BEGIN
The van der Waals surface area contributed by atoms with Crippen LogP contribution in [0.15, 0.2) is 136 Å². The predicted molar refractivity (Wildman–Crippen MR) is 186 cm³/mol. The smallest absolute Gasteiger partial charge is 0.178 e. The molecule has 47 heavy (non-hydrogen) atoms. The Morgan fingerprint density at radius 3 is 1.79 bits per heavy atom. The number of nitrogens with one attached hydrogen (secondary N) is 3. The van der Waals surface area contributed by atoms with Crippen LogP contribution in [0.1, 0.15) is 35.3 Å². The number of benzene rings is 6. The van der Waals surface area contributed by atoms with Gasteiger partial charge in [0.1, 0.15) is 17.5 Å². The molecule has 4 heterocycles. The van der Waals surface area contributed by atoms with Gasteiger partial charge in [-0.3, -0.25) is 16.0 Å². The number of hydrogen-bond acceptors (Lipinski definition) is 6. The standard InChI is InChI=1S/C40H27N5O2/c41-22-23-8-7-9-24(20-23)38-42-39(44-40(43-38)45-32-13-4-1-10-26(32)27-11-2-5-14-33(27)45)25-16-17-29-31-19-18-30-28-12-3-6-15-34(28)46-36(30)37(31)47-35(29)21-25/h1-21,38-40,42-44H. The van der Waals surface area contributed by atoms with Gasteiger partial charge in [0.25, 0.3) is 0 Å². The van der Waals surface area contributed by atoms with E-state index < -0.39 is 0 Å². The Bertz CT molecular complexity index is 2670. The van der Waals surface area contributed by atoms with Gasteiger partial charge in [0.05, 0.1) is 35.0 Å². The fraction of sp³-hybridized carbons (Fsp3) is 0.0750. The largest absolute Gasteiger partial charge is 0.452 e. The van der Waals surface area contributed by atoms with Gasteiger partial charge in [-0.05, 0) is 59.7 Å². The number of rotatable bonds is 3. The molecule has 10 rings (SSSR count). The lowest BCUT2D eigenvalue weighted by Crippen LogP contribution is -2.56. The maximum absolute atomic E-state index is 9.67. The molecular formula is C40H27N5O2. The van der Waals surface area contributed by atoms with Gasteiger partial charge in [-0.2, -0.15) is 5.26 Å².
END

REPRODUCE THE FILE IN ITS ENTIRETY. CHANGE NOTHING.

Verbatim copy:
The van der Waals surface area contributed by atoms with Crippen LogP contribution in [0.15, 0.2) is 136 Å². The predicted molar refractivity (Wildman–Crippen MR) is 186 cm³/mol. The smallest absolute Gasteiger partial charge is 0.178 e. The molecule has 47 heavy (non-hydrogen) atoms. The Morgan fingerprint density at radius 3 is 1.79 bits per heavy atom. The number of nitrogens with one attached hydrogen (secondary N) is 3. The van der Waals surface area contributed by atoms with Crippen LogP contribution in [0.1, 0.15) is 35.3 Å². The number of benzene rings is 6. The van der Waals surface area contributed by atoms with Gasteiger partial charge in [0.1, 0.15) is 17.5 Å². The molecule has 4 heterocycles. The van der Waals surface area contributed by atoms with Gasteiger partial charge in [-0.3, -0.25) is 16.0 Å². The number of hydrogen-bond acceptors (Lipinski definition) is 6. The standard InChI is InChI=1S/C40H27N5O2/c41-22-23-8-7-9-24(20-23)38-42-39(44-40(43-38)45-32-13-4-1-10-26(32)27-11-2-5-14-33(27)45)25-16-17-29-31-19-18-30-28-12-3-6-15-34(28)46-36(30)37(31)47-35(29)21-25/h1-21,38-40,42-44H. The van der Waals surface area contributed by atoms with Gasteiger partial charge in [0.25, 0.3) is 0 Å². The van der Waals surface area contributed by atoms with E-state index < -0.39 is 0 Å². The Bertz CT molecular complexity index is 2670. The van der Waals surface area contributed by atoms with Gasteiger partial charge in [0.05, 0.1) is 35.0 Å². The fraction of sp³-hybridized carbons (Fsp3) is 0.0750. The largest absolute Gasteiger partial charge is 0.452 e. The van der Waals surface area contributed by atoms with Gasteiger partial charge in [-0.05, 0) is 59.7 Å². The number of rotatable bonds is 3. The molecule has 10 rings (SSSR count). The lowest BCUT2D eigenvalue weighted by Crippen LogP contribution is -2.56. The maximum absolute atomic E-state index is 9.67. The molecular formula is C40H27N5O2. The van der Waals surface area contributed by atoms with Gasteiger partial charge in [-0.2, -0.15) is 5.26 Å².